Portfolio Existing + 50 bps − 75 bps Bullet $10,000,000$9,492,464 $10,829,549 Ladder$10,000,000 $9,496,342$10,840,237 Barbell $10,000,000$9,501,611 $10,854,041 The duration approximation for the 50 bps upward shift is: $∆Price ≈ -\10,000,000 × 10.5 × 0.5\% = -\525,000$ leaving a portfolio value of: $\10,000,000 – \525,000 = \9,475,000$ Because of the convexity, all of the portfolios under the 50 bps upward shift have a higher value than that, with the bullet (least convex) having the lowest value and the barbell (most convex) the highest, as expected. The duration approximation for the 75 bps downward shift is: $∆Price ≈ -\10,000,000 × 10.5 × -0.75\% = \787,500$ giving a portfolio value of: $\10,000,000 + \787,500 = \10,787,500$ Because of the convexity, all of the portfolios under the 75 bps downward shift have a higher value than that, with the bullet having the lowest value and the barbell the highest; again, as expected. What does this mean? If we have a bullet portfolio and anticipate a parallel shift, one way we can increase our convexity and improve the performance is to switch to a ladder or barbell portfolio with the same duration, and if we have a ladder portfolio we can switch to a barbell portfolio. One downside to this approach is that buying and selling bonds can incur significant transaction costs, as well as the possibility of having to recognize taxable gains, so it may not be the most efficient method to increase the convexity of our portfolio. Another downside is that convexity is not free: it’s akin to buying insurance and, as with all other forms of insurance, it costs money. In other words, the cost of the ladder portfolio should be higher than the cost of the bullet portfolio, and the cost of the barbell portfolio should be higher than the cost of the ladder portfolio. A third downside is that the amount of convexity we can achieve is limited: the barbell portfolio will have the maximum possible convexity using only straight bonds. If we want to increase convexity further, we have to look to other methods. Putable Bonds One possibility is to replace some or all of the straight bonds in our portfolio with putable bonds, which generally have greater convexity than otherwise comparable straight bonds. Replacing straight bonds with putable bonds has the same disadvantages as changing from a bullet structure to a ladder or barbell structure, or from a ladder to a barbell: buying and selling bonds is costly, taxable gains might be incurred, buying convexity can be expensive, and there’s a limit to the additional convexity in putable bonds. Another possible disadvantage is that putable bonds are generally less liquid than straight bonds, so you might not be able to buy them even if you really, really want to. Options on Bonds We saw in the article on static yield curve strategies that we can sell convexity whilst maintaining the duration of our portfolio by selling an appropriate mix of call options on bonds and put options on bonds. Call options have positive duration and positive convexity, put options have negative duration, and out-of-the-money put options have positive convexity. Therefore, if we want to buy convexity as protection against parallel shifts in the yield curve, we can buy an appropriate mix of call options on bonds and put options on bonds. Buying options generally has lower transaction costs than buying and selling bonds, buying options does not trigger the recognition of taxable gains, and the amount of convexity we can purchase is virtually unlimited, constrained only by our budget for insurance. An advantage of using options is that if we have some flexibility on the duration of our portfolio (say, within 0.25 years of the benchmark duration), we can choose the mix of calls and puts to add the convexity we want while adjusting the duration to the limit of that flexibility: increasing it when we expect a downward shift and decreasing it when we expect an upward shift. Changes in Slope For a normal (i.e., upward sloping) yield curve, the usual terminology for changes in slope make sense: what we call steepening makes the yield curve more steeply sloped upward (i.e., farther from horizontal, closer to vertical, long end up, short end down), and what we call flattening makes the yield curve less steeply sloped upward (i.e., closer to horizontal, farther from vertical, long end down, short end up, flatter). The usual language falls apart, however, when we have an inverted (i.e., downward sloping) yield curve: a steepening (long end up, short end down) actually brings the curve closer to horizontal, while a flattening (long end down, short end up) makes the curve less horizontal (more downward). Thus, we have the language of slope: what we call steepening is an increase in the slope, and what we call flattening is a decrease in the slope. Personally, I prefer to think of steepening as a rotation counterclockwise (or anticlockwise, or widdershins), and flattening as a rotation clockwise (or deasil). I encourage you to use whatever language works best for you. When we talk about a change in slope (separate from a change in level), we generally agree to leave one point on the yield curve fixed, and move the other points around it. (This is another reason I like the visual of a rotation.) Although we could choose any point (i.e., the yield at any given maturity) to remain fixed, tradition has come to leaving one of two points fixed: either leaving the short end of the curve fixed or else leaving the long end of the curve fixed. As we will see, the names we give to the specific types of steepening or flattening tell us which point is fixed. Hang on. In general, when there is a change in the slope of the yield curve, modified duration and convexity are of little use in telling us how the portfolio will behave (because those measures assume a parallel shift – a change in level only – not a change in slope); we need more sophistication in our analysis of our portfolio. More on that in a moment. First, let’s make sure that we understand changes in slope in general. Steepening When long-term yields rise, or short-term yields fall, or both, we say that the yield curve steepens: the slope of the yield curve increases. Graphically, it looks something like this: If long-term yields increase while short-term yields remain unchanged, we refer to the change as a bear steepening. If long-term yields remain unchanged while short-term yields decrease, we refer to the change as a bull steepening. Both are illustrated here: Note that the general steepening illustrated above can be thought of as a bull steepening combined with a positive (bear) parallel shift: or as a bear steepening combined with a negative (bull) parallel shift: Without a duration constraint on our portfolio, we would want to shorten its duration when a steepening is expected: sell long-term (hence, long-duration) bonds, buy short-term (hence, short-duration) bonds. If we have a duration constraint (so we’re pretty much restricted to the bullet, ladder, and barbell portfolios, above), we want primarily to limit our exposure to the 30-year bonds, so we would prefer the ladder to the barbell, and the bullet to the ladder. For the graphs, above, the yield changes run: • From 0 bps at 0 years to +100 bps at 30 years for the bear steepening • From −50 bps at 0 years to +50 bps at 30 years for the general steepening • From −100 bps at 0 years to 0 bps at 30 years for the bull steepening The bond prices are:  Bond Prices Maturity, Years Existing Bull Steepening General Steepening Bear Steepening 1$1,000.00 $1,009.55$1,004.59 $999.67 5$1,000.00 $1,038.76$1,015.28 $992.47 10$1,000.00 $1,055.21$1,013.46 $973.73 14$1,000.00 $1,055.40$1,003.35 $954.55 15$1,000.00 $1,054.08$1,000.00 $949.47 16$1,000.00 $1,052.30$996.40 $944.33 20$1,000.00 $1,041.52$980.09 $923.57 25$1,000.00 $1,022.42$957.28 $898.09 30$1,000.00 $1,000.00$933.63 $873.92 The values of the bullet, ladder, and barbell portfolios under the existing yield curve, and the three steepenings are:  Portfolio Existing Bull Steepening General Steepening Bear Steepening Bullet$10,000,000 $10,536,962$9,994,012 $9,486,940 Ladder$10,000,000 $10,315,241$9,791,734 $9,309,770 Barbell$10,000,000 $10,025,664$9,527,025 $9,077,271 These values verify what we expected: the bullet performs the best in each of the three scenarios, the ladder is in the middle, and the barbell performs the worst in each scenario. Synthetic Adjustments Another approach is to adjust your exposure to various maturities synthetically. Here, you want to increase your exposure at the short end of the yield curve and decrease your exposure at the long end. You can increase your exposure at the short end by: • Taking the long position in futures or forwards on short-term bonds • Buying call options on short-term bonds • Selling put options on short-term bonds You can decrease your exposure at the long end by: • Taking the short position in futures or forwards on long-term bonds • Buying put options on long-term bonds • Selling call options on long-term bonds If you have duration constraints, you’ll have to adjust the exposures so that the net result doesn’t violate those constraints. And note that while futures, forwards, and options on long-term bonds are fairly common, futures, forwards, and options on short-term bonds may be much less common, so these strategies may be difficult or impossible to implement in practice. Flattening When short-term yields rise, or long-term yields fall, or both, we say that the yield curve flattens: the slope of the yield curve decreases. Graphically, it looks something like this: If short-term yields increase while long-term yields remain unchanged, we refer to the change as a bear flattening. If short-term yields remain unchanged while long-term yields decrease, we refer to the change as a bull flattening. Both are illustrated here: Note that the general flattening illustrated above can be thought of as a bull flattening combined with a positive (bear) parallel shift: or as a bear flattening combined with a negative (bull) parallel shift: Without a duration constraint on our portfolio, we would want to lengthen its duration when a flattening is expected: sell short-term (hence, short-duration) bonds, buy long-term (hence, long-duration) bonds. If we have a duration constraint (so we’re pretty much restricted to the bullet, ladder, and barbell portfolios, above), we want primarily to maintain as much exposure to the 30-year bonds as possible, so we would prefer the barbell to the ladder, and the ladder to the bullet. For the graphs, above, the yield changes run: • From +100 bps at 0 years to 0 bps at 30 years for the bear flattening • From +50 bps at 0 years to −50 bps at 30 years for the general flattening • From 0 bps at 0 years to −100 bps at 30 years for the bull flattening The bond prices are:  Bond Prices Maturity, Years Existing Bull Flattening General Flattening Bear Flattening 1$1,000.00 $1,000.33$995.46 $990.63 5$1,000.00 $1,007.60$985.01 $963.04 10$1,000.00 $1,027.15$986.76 $948.31 14$1,000.00 $1,048.27$996.66 $948.27 15$1,000.00 $1,054.08$1,000.00 $949.47 16$1,000.00 $1,060.06$1,003.62 $951.06 20$1,000.00 $1,085.44$1,020.47 $960.73 25$1,000.00 $1,119.77$1,045.57 $978.29 30$1,000.00 $1,156.52$1,073.95 $1,000.00 The values of the bullet, ladder, and barbell portfolios under the existing yield curve, and the three flattenings are:  Portfolio Existing Bull Flattening General Flattening Bear Flattening Bullet$10,000,000 $10,550,067$10,006,094 $9,498,087 Ladder$10,000,000 $10,805,252$10,229,878 $9,702,084 Barbell$10,000,000 $11,145,325$10,528,484 $9,974,817 These values verify what we expected: the bullet performs the worst in each of the three scenarios, the ladder is in the middle, and the barbell performs the best in each scenario. Synthetic Adjustments As with steepening, when you anticipate the yield curve flattening you can make adjustments using derivatives. This time, you want to decrease your exposure at the short end of the yield curve and increase your exposure at the long end. You can decrease your exposure at the short end by: • Taking the short position in futures or forwards on short-term bonds • Buying put options on short-term bonds • Selling call options on short-term bonds You can increase your exposure at the long end by: • Taking the long position in futures or forwards on long-term bonds • Buying call options on long-term bonds • Selling put options on long-term bonds Once again, mind any duration constraints, and make sure that the net result doesn’t violate those constraints. And remember that derivatives on short-term bonds may be difficult to find. Changes in Curvature Changes in curvature of the yield curve look something like this: Note that the change in curvature generally assumes that the ends of the yield curve are fixed, so that all of the action, if you will, takes place in the middle of the yield curve. Using the bull/bear language, an increase in curvature would be a bear change, while a decrease in curvature wold be a bull change. When a change in curvature is combined with a smaller magnitude parallel shift in the opposite direction (i.e., an increase in curvature plus a downward parallel shift, or a decrease in curvature plus an upward parallel shift), the combination is called a butterfly. A positive butterfly looks like this: while a negative butterfly looks like this: (Note that the adjective – positive or negative – describes the parallel shift, or the direction in which the ends of the yield curve (the wings) move relative to the original yield curve.) (Note, too, that , broadly, butterflies are neither bull nor bear necessarily.) Increase in Curvature When we expect that the curvature of the yield curve will increase, we want to reduce the exposure to the middle of the curve: mid-term bonds (the body of the butterfly). Generally, this is accompanied by an increase in the exposure to the ends of the the yield curve (the wings), to keep the portfolio invested fully. Note that there is no particular reason to change the (overall) duration of the portfolio; we can maintain the same duration while adjusting the exposures at different maturities. Considering our three portfolios, the barbell should perform best (as it has no exposure to the middle of the yield curve), and the bullet should perform worst (as it has 100% exposure to the middle of the yield curve), while the ladder should perform somewhere in between. For the graphs, above, the yield changes run: • From 0 bps to +53.2 bps for the increased curvature • From −26.6 bps to +26.6 bps for the negative butterfly The bond prices are:  Bond Prices Maturity, Years Existing Increased Curvature Negative Butterfly 1$1,000.00 $999.05$1,001.66 5 $1,000.00$983.28 $995.20 10$1,000.00 $959.47$979.98 14 $1,000.00$949.05 $974.44 15$1,000.00 $948.00$974.41 16 $1,000.00$947.69 $975.06 20$1,000.00 $952.44$983.24 25 $1,000.00$970.60 $1,005.18 30$1,000.00 $1,000.00$1,038.34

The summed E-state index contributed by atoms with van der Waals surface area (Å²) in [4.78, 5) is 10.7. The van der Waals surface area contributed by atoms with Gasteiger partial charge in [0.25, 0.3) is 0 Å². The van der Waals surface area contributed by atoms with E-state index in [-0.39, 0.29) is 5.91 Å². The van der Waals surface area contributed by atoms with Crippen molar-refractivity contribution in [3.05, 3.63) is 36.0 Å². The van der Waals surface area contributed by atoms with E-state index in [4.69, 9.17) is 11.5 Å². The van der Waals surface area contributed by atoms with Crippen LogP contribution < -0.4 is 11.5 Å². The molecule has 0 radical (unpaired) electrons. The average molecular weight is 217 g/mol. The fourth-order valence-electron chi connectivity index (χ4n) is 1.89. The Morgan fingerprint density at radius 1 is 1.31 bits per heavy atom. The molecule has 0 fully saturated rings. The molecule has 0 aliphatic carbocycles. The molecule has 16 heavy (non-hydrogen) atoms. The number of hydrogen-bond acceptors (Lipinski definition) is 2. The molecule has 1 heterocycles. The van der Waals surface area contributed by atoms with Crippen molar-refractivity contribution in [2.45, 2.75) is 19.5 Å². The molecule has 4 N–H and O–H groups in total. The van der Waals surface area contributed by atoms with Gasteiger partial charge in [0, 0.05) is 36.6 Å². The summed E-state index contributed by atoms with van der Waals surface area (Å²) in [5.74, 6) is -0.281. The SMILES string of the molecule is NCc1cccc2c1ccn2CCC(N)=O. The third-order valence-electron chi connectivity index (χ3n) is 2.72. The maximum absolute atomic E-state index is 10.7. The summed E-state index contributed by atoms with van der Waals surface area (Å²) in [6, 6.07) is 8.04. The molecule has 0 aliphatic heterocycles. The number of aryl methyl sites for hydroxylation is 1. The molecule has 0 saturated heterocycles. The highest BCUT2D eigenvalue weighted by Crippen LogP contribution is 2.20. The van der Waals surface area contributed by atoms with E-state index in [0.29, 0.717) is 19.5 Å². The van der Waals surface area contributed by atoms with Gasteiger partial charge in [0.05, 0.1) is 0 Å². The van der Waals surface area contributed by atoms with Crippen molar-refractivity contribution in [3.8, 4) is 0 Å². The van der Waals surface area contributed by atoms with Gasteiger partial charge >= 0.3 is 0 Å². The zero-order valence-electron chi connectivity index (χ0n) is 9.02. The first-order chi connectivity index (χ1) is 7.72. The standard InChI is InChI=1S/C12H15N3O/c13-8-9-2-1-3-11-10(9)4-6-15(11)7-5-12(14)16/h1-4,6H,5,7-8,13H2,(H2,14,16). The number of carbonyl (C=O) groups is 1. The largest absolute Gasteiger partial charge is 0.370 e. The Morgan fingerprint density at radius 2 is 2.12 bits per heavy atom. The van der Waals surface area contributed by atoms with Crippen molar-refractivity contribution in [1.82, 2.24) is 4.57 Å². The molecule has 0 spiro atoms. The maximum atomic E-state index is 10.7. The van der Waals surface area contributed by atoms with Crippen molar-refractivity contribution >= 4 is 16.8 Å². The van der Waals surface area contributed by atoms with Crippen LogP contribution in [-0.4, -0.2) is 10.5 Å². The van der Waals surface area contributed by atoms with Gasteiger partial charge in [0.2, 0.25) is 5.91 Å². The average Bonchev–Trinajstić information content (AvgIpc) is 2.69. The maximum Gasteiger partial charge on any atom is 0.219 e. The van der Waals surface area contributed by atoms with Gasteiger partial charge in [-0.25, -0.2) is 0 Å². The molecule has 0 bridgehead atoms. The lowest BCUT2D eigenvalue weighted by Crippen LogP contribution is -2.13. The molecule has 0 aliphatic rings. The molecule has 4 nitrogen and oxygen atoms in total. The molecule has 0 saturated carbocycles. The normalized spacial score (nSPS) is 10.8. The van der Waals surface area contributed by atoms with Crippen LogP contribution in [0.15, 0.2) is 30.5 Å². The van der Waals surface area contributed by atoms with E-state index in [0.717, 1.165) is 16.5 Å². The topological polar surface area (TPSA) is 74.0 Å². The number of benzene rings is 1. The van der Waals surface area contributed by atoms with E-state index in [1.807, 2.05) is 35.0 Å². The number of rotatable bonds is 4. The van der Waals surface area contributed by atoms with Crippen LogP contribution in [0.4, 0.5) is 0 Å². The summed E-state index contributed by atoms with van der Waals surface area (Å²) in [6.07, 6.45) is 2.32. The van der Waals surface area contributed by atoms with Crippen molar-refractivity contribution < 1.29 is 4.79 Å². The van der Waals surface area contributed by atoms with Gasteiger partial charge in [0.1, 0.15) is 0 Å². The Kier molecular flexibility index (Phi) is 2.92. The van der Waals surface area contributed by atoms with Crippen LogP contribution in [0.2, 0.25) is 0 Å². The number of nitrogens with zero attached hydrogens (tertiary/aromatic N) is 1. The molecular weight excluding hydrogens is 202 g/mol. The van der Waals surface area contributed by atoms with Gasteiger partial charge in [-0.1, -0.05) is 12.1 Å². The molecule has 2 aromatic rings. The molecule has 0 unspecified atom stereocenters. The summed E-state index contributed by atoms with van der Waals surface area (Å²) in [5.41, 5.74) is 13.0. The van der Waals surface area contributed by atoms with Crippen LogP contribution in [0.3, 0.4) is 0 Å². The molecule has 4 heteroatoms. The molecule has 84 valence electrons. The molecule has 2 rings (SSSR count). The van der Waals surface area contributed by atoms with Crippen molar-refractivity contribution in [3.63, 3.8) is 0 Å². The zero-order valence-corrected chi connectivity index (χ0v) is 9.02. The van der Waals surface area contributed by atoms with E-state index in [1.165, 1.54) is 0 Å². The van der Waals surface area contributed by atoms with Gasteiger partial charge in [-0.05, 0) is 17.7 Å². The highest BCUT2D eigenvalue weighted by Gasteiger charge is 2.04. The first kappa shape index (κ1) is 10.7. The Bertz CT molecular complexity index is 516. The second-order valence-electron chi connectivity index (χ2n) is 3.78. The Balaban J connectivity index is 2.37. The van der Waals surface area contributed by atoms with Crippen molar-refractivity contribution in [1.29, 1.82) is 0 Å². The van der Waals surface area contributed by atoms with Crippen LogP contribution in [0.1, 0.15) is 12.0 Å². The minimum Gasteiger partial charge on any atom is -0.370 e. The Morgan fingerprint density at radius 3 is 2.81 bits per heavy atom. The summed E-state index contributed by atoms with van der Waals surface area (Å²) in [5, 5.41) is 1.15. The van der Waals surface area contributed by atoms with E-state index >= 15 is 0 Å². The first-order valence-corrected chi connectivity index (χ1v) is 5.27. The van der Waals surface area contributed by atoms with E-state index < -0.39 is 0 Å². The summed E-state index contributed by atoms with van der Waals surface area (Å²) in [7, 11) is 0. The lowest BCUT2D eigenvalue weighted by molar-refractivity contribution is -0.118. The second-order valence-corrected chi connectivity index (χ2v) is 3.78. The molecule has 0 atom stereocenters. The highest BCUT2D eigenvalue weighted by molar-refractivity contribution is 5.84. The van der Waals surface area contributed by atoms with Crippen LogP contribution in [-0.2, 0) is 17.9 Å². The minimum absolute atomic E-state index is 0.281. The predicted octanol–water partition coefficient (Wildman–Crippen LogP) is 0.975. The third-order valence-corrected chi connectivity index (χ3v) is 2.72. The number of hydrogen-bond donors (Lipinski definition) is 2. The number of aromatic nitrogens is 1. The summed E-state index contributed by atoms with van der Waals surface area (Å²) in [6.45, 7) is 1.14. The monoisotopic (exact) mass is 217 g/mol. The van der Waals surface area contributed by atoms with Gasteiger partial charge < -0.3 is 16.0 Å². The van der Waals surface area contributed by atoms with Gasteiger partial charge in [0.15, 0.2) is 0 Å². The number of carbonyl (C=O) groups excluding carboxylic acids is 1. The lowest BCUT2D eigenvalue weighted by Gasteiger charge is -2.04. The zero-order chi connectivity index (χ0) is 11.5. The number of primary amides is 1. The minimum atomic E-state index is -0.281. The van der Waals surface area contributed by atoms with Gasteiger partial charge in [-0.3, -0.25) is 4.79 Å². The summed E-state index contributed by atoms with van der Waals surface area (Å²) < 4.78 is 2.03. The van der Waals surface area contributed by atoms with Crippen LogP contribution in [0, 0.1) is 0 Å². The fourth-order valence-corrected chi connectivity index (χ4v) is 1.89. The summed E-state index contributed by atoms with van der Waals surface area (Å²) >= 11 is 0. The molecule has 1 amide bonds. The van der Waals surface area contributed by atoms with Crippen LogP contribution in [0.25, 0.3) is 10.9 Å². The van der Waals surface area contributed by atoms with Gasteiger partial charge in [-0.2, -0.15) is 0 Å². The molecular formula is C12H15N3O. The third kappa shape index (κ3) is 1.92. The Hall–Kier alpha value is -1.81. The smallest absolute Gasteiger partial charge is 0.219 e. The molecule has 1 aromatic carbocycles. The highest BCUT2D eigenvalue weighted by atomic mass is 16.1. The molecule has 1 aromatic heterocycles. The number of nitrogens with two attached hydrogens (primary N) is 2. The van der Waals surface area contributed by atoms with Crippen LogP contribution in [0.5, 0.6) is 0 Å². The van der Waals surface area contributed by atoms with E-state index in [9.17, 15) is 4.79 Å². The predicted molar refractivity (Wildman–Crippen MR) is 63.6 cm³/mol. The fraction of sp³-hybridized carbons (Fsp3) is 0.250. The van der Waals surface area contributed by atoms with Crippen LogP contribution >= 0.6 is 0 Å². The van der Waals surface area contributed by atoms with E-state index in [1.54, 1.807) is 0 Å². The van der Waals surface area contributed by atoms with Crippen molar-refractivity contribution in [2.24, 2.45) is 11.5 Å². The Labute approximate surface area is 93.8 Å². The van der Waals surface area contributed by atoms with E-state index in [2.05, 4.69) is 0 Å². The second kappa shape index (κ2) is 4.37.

The values of the bullet, ladder, and barbell portfolios under the existing yield curve, the increased curvature, and the negative butterfly shift are: